Martha Coakley Wins the Day

The Democratic insider narrative on Martha Coakley has been great AG, awful campaigner, way ahead in the primary due to name recognition, but “she could unravel at any moment in a tough general election race.’’

Perhaps we’ll see about the general election but Democrats, give Coakley some credit: she can be a pretty sharp campaigner as she proved yesterday in response to misogynistic statements by a sports talk radio host.

When news broke yesterday that WEEI sports talk host Kirk Minihane had gone into a frothing rave about ESPN reporter Erin Andrews, calling her a “gutless bitch” among other niceties, Coakley knew just what to do with the opportunity.

She immediately contacted a reporter covering the story and denounced Minihane’s sexism. She later issued a statement to the Globe‘s Stephanie Ebbert that was well balanced and firm:

In 2014, when we want our mothers, our sisters, and our daughters to be treated with respect, this language was offensive and absolutely unacceptable. Erin Andrews is a professional who was doing her job, and a woman should be able to do her job without those outrageous comments.

It’s fair game to criticize when there’s a disagreement, but the language used was over the line and offensive not only to women, but to everyone. As a woman who has spent her career in public service, I know how hard it is for many women to succeed in certain professions. The comments were wrong, and people should speak out about it, so it doesn’t happen again.

In other words, Coakley recognized an opportunity and pounced on it. John Nucci wrote in yesterday’s Boston Herald, Coakley’s campaign is stressing women’s issues this week, so Minihane’s comments were a gift.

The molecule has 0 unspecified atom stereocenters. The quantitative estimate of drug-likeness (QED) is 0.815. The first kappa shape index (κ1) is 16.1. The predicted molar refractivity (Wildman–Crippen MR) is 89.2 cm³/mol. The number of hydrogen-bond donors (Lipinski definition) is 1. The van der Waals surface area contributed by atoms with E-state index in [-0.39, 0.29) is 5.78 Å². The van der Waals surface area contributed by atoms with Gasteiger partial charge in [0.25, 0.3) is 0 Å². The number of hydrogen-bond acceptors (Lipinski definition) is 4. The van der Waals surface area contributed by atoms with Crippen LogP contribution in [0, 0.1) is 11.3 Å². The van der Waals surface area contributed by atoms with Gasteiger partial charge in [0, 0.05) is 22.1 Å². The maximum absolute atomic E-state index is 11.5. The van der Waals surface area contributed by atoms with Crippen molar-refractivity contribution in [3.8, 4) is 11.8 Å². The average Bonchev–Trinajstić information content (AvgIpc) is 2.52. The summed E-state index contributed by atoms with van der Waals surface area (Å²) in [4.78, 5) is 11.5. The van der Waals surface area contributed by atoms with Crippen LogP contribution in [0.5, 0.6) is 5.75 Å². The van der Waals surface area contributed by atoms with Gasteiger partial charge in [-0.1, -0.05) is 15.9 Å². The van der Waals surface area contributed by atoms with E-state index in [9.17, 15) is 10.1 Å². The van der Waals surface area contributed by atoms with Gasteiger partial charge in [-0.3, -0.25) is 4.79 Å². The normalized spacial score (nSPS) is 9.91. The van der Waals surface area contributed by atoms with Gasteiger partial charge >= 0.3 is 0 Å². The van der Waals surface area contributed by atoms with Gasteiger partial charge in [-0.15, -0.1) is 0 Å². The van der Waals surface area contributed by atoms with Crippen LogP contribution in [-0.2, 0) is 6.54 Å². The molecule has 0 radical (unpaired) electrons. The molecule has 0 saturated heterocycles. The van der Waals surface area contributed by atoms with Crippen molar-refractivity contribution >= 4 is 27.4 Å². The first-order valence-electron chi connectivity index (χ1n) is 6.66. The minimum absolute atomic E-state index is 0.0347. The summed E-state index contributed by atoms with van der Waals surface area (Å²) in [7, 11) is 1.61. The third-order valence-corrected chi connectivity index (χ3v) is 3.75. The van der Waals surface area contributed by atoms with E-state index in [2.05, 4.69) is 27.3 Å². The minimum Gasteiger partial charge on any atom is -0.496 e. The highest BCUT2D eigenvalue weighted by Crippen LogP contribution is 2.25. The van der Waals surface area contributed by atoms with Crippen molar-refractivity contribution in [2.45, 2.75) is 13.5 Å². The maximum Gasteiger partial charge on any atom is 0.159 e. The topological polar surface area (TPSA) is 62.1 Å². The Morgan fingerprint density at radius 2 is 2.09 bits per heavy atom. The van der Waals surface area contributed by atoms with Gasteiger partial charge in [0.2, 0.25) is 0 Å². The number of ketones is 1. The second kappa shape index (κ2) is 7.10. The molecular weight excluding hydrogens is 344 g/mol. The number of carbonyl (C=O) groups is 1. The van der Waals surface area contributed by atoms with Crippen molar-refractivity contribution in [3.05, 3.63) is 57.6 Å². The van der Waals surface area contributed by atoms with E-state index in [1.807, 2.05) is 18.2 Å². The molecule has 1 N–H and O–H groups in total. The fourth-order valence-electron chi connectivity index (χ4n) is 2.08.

As I wrote last year, in 2009 the supposedly clueless Coakley turned her primary opponent, Congressman Michael Capuano, literally “inside out on the abortion question. She announced that she would not vote for Obamacare if it contained a provision restricting federal funding for abortion services. His political instincts honed to razor sharpness, Capuano attacked Coakley. Until he fell in line behind her position the next day.”

Don’t mess with Martha, boys.

The Minihane comments were an unknown-unknown but Coakley responded quickly and was pitch perfect. Charlie Baker responded later in the day with a robust “me, too.” No one else was heard from, at least not in the Globe story.

Well done candidate Coakley.


About Maurice T. Cunningham

Maurice T. Cunningham is Associate Professor of Political Science at the University of Massachusetts at Boston. He teaches courses in American government including Massachusetts Politics, The American Presidency, Catholics in Political Life, The Political Thought of Abraham Lincoln, American Political Thought, and Public Policy. His book Maximization, Whatever the Cost: Race, Redistricting and the Department of Justice examines the role of the DOJ in requiring states to maximize minority voting districts in the Nineties. He has published articles dealing with the role of the Catholic Church in Massachusetts politics and on party politics in the state. His research interests focus upon the changing political culture of Massachusetts.
This entry was posted in Mass Politics and tagged , . Bookmark the permalink.

Leave a Reply

Your email address will not be published. Required fields are marked *